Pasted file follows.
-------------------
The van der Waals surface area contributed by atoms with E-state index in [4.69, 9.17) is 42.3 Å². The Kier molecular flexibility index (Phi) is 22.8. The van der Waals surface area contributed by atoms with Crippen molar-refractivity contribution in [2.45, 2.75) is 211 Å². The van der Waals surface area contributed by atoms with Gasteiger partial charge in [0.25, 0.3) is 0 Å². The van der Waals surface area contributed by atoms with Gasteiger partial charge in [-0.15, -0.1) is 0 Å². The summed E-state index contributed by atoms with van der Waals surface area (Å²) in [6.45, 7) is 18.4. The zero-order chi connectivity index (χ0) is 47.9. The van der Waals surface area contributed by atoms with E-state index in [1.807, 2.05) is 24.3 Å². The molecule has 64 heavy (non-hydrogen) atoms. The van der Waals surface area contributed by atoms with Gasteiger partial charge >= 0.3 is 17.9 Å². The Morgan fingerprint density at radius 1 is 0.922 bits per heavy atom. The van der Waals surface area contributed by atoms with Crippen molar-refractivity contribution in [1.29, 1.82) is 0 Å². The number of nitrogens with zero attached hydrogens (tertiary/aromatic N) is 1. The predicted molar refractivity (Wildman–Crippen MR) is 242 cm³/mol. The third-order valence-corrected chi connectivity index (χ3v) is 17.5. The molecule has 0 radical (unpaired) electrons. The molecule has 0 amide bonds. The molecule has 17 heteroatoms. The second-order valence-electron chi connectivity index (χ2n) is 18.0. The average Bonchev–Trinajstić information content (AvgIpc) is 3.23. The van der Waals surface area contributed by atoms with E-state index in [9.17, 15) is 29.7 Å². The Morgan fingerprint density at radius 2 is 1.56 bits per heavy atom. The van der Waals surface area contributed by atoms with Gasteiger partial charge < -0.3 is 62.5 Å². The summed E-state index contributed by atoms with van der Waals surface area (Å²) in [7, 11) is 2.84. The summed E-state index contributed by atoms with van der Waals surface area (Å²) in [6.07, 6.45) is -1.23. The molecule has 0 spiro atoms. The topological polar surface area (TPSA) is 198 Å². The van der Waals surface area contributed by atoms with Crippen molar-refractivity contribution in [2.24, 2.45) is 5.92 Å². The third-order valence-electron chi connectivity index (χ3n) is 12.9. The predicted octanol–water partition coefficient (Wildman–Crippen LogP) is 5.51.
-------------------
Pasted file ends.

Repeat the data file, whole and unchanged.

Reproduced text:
The van der Waals surface area contributed by atoms with E-state index in [4.69, 9.17) is 42.3 Å². The Kier molecular flexibility index (Phi) is 22.8. The van der Waals surface area contributed by atoms with Crippen molar-refractivity contribution in [2.45, 2.75) is 211 Å². The van der Waals surface area contributed by atoms with Gasteiger partial charge in [0.25, 0.3) is 0 Å². The van der Waals surface area contributed by atoms with Gasteiger partial charge in [-0.15, -0.1) is 0 Å². The summed E-state index contributed by atoms with van der Waals surface area (Å²) in [6.45, 7) is 18.4. The zero-order chi connectivity index (χ0) is 47.9. The van der Waals surface area contributed by atoms with E-state index in [1.807, 2.05) is 24.3 Å². The molecule has 64 heavy (non-hydrogen) atoms. The van der Waals surface area contributed by atoms with Gasteiger partial charge >= 0.3 is 17.9 Å². The Morgan fingerprint density at radius 1 is 0.922 bits per heavy atom. The van der Waals surface area contributed by atoms with Crippen molar-refractivity contribution in [1.29, 1.82) is 0 Å². The number of nitrogens with zero attached hydrogens (tertiary/aromatic N) is 1. The predicted molar refractivity (Wildman–Crippen MR) is 242 cm³/mol. The third-order valence-corrected chi connectivity index (χ3v) is 17.5. The molecule has 0 radical (unpaired) electrons. The molecule has 0 amide bonds. The molecule has 17 heteroatoms. The second-order valence-electron chi connectivity index (χ2n) is 18.0. The average Bonchev–Trinajstić information content (AvgIpc) is 3.23. The van der Waals surface area contributed by atoms with E-state index in [9.17, 15) is 29.7 Å². The Morgan fingerprint density at radius 2 is 1.56 bits per heavy atom. The van der Waals surface area contributed by atoms with Gasteiger partial charge < -0.3 is 62.5 Å². The summed E-state index contributed by atoms with van der Waals surface area (Å²) in [7, 11) is 2.84. The summed E-state index contributed by atoms with van der Waals surface area (Å²) in [6.07, 6.45) is -1.23. The molecule has 0 spiro atoms. The topological polar surface area (TPSA) is 198 Å². The van der Waals surface area contributed by atoms with Crippen molar-refractivity contribution in [2.24, 2.45) is 5.92 Å². The third-order valence-electron chi connectivity index (χ3n) is 12.9. The predicted octanol–water partition coefficient (Wildman–Crippen LogP) is 5.51.